From Japan’s perspective, the last insult from the United States came when Congress passed the Immigration Act of 1924. This act is also known as the Japanese Exclusion Act since it plainly states that although immigrants from other nations would still be admitted on a revised quota system, no more Japanese immigrants would be admitted to the United States. This, coupled with America taking a protectionist stance after the stock market crash of 1929, caused Japan to turn further inward and focus on the consolidation of its own economic, political, and military sphere in Asia and the Pacific.

In the 1930s Japan built a strong military government fueled by militant nationalism. The invasion of Manchuria and its transformation into Manchukuo led to censure by the League of Nations, which Japan then abandoned. It decided to control East Asia and spoke of an “Asian Monroe Doctrine” and later a “Greater East Asian Co-prosperity Sphere.” In his book War without Mercy, John Dower argues that Japanese thinking was characterized by an “intense self-preoccupation” that emphasized Japanese virtue and purity.[3] Japanese citizens made sacrifices for the whole to prove their loyalty and spiritual commitment to the nation. They felt Americans were materialistic and egocentric due to their upheld values of capitalism, individualism, and liberalism. Thus, Japan began its drive towards joining the Tripartite Pact and entering World War II.

On December 7, 1941, Japan not only attacked the US fleet stationed at Pearl Harbor but also the Philippines, Wake Island, Guam, Malaya, Thailand, Shanghia, and Midway. US citizens were outraged since peace talks between the United States and Japan had been taking place in Washington. The US felt that it had been patient with Japan in awaiting its answer as to why it had been increasing its forces in Indochina. When America declared war on Japan on December 8, so too did many other countries, including Britain and Canada. China followed suit on December 9. Japan countered by invading the Philippines on December 10 and also seizing Guam. By the end of December the Japanese Imperial forces had also invaded Burma, British Borneo, Hong Kong, and Luzon. General Douglas MacArthur began to withdraw from Manila to Bataan, and the British surrendered Hong Kong. Although the Japanese were giving a tough battle, sentiment remained strong that the US would prevail. Locally, some people were very upset about others not following black out procedures.[4] But on the whole, in Seattle and throughout the nation, the attack on Pearl Harbor united Americans in common cause. One Seattle Star reader summed up the result of the bombing of Pearl Harbor like this:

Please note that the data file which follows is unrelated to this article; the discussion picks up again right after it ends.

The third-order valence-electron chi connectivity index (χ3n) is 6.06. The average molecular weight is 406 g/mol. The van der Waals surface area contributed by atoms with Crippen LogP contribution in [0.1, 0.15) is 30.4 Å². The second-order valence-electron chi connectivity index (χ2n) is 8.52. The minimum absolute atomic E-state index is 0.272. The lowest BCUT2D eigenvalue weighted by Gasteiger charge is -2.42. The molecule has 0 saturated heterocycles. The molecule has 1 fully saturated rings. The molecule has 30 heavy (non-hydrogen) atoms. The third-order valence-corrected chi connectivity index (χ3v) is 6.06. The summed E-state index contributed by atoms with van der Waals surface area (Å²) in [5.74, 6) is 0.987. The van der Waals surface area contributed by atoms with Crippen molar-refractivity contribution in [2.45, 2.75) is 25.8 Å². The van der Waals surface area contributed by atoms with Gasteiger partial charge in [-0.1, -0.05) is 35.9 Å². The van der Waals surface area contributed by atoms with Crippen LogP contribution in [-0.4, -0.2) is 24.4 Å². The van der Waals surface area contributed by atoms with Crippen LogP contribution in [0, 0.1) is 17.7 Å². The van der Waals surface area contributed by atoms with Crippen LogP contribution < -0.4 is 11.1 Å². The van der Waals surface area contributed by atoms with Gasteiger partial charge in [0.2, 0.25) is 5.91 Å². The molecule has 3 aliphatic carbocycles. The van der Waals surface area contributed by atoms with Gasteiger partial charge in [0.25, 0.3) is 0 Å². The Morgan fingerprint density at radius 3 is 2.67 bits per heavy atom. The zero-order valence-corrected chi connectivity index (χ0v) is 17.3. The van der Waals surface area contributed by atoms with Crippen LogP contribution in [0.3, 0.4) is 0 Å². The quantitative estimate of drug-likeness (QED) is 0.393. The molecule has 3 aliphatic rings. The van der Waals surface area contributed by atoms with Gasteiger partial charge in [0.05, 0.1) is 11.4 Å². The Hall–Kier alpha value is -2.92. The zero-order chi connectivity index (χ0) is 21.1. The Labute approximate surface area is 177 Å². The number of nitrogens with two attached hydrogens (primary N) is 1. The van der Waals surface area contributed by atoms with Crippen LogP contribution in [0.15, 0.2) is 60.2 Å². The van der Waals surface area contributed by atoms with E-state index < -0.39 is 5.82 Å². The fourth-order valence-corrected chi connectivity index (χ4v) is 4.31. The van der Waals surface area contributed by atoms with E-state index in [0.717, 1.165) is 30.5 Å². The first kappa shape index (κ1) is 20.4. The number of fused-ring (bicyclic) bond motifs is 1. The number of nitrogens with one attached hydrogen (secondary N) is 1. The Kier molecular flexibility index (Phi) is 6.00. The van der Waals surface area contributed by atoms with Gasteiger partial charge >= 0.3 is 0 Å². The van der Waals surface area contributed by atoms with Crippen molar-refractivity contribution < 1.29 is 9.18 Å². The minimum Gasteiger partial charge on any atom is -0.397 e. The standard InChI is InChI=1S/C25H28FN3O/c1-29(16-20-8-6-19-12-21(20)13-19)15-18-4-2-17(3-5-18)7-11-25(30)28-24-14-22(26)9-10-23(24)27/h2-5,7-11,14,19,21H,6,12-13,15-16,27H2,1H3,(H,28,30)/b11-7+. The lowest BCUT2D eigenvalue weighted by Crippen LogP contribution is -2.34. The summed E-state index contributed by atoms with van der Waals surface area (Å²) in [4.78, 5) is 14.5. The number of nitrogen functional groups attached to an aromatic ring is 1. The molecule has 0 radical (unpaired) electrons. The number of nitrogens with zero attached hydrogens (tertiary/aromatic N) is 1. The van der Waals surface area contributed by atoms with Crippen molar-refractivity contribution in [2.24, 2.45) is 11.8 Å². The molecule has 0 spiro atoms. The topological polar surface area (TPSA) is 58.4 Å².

A nation divided within itself; a nation torn with abor strife; a nation shouting from two camps – isolationist and interventionalist; a nation whose people were wailing about increased taxation; a nation of Democrats and Republicans; a nation bickering over all-out aid to Britain or all out home defense… thanks to Japan the United States are again one nation, indivisible.[5]

 

II. The Seattle Star:  December 1941

 The size of the Japanese presence in Seattle, as in most of California and Oregon, caused local residents no small amount of anxiety once war broke out between the United States and Japan. It is this anxiety, turned suspicion and fear, that a close analysis of the Seattle Star in the months after Pearl Harbor allows us to glimpse.

At the beginning of December the Seattle Star focused largely on Admiral Kichisaburo Nomura, Japanese Ambassador to Washington, and Saburo Kurusu, special envoy, who were charged with effecting a change in the minds of American leaders with respect to Japanese militarism. Daily columnist Raymond Clapper felt “Japan’s stalling, plainly that.”[6] When Japan rejected the US request that it leave French Indo-China, the Star called Saburo Kurusu a “modern day Judas.”[7]